There will be prizes for that. Like 100 prizes, don't you think? There's a couple problems with this idea. 1. I'm not what you would call a millionaire. 2. What could I give away to say I love you with all my heart without landing me in the poor house? Thoughts? Cuz you guys so deserve something.
And onto the real post for today.
Okay, so we've gone over the first and last sentence. The first and last paragraphs. Now all you need to do is flesh out the middle.
This is where some of you wedge yourself in a swamp, so take heed. I mean, nobody wants more fat in their middle, right? Right.
Some tips to keep your query lean and mean.
1. Limit the number of characters you name. I think a good number is 1-2 more, if necessary. You've got your MC, and probably a secondary MC. I name both of those in mine. I might or might not name the villain and that's it. We don't need the full cast, it simply takes up too much room and weighs us down with unneeded proper nouns.
2. Get to the conflict and the consequence. Don't bog us down in the unnecessary. We don't need to know everything in the query. Just the bare bones, the main plot to the major consequence (which is why I recommend writing the query before the book). So stick with that.
Use a sentence or two for the setup. Then lay out the major conflict. Note how I said major. What does your MC have to lose? Give me that, and really give it to me.
Then answer: What happens if your MC doesn't overcome the conflict? That's called a consequence. Leave me hanging off a cliff, salivating to read more. Oh yeah. Like that. (Some of you don't ever get to the consequence. It's omitted for some reason. What that reason is, I have no idea. You've got to lay out the consequence, okay? Okay.)
3. I swear I had three bullet points when I was in the shower, but now I can't think of it. Like, at all. Dangitall.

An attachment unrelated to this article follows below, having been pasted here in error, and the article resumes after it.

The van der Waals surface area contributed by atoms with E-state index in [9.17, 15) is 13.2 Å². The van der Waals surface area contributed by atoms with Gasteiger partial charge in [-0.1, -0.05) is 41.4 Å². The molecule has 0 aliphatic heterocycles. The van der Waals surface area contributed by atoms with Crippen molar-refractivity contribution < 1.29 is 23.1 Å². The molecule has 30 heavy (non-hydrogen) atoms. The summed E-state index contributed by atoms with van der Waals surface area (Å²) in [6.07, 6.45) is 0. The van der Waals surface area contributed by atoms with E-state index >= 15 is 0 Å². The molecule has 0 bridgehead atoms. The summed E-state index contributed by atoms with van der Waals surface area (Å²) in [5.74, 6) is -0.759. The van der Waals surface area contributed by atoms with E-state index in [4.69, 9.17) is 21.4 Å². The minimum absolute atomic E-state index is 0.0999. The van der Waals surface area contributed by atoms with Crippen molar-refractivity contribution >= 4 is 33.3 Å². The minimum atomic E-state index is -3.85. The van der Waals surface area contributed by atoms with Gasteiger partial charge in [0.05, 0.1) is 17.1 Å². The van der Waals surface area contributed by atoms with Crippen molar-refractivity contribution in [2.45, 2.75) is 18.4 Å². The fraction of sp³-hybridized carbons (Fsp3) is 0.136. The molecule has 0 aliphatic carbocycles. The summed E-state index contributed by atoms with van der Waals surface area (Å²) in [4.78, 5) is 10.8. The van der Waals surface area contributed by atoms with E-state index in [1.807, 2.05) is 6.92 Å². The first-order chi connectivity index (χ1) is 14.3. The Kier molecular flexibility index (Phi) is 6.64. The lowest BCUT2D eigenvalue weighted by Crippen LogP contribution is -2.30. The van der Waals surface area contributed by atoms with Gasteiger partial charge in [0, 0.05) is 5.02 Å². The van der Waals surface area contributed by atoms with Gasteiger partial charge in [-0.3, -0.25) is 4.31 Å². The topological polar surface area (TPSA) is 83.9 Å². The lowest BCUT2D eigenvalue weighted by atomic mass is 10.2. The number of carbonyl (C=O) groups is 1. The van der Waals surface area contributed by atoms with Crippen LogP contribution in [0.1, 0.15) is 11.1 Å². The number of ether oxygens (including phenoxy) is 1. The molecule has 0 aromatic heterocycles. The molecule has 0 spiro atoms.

Here's my full query blurb (181 words - Janet Reid would be proud). I made the middle bold.
In a world where Thinkers brainwash the population and Rules are not meant to be broken, fifteen-year-old Violet Schoenfeld does a hell of a job shattering them to pieces.
After committing her eighth crime (walking in the park after dark with a boy, gasp!), Vi is taken to the Green, a group of Thinkers who control the Goodgrounds. She’s found unrehabilitatable (yeah, she doesn’t think it’s a word either) and exiled to the Badlands—until she demonstrates her brainwashing abilities. That earns her a one-way trip to appear before the Association of Directors.
Yeah, right. Like that’s gonna happen. She busts out of prison with sexy Bad boy Jag Barque, who also has no intention of fulfilling his lame sentence.
Dodging Greenies and hovercopters, dealing with absent-father issues, and coming to terms with feelings for an ex-boyfriend—and Jag as a possible new one—leave Vi little time for much else. Which is too damn bad, because she’s more important than she realizes. When secrets about her “dead” sister and not-so-missing father hit the fan, Vi must make a choice: control or be controlled.
Next week: Capturing the voice in your query. Seriously, if you can craft a good first and last sentence, nail your opening and closing paragraphs, and keep the middle slim, all you need is the voice and your query will be a winner!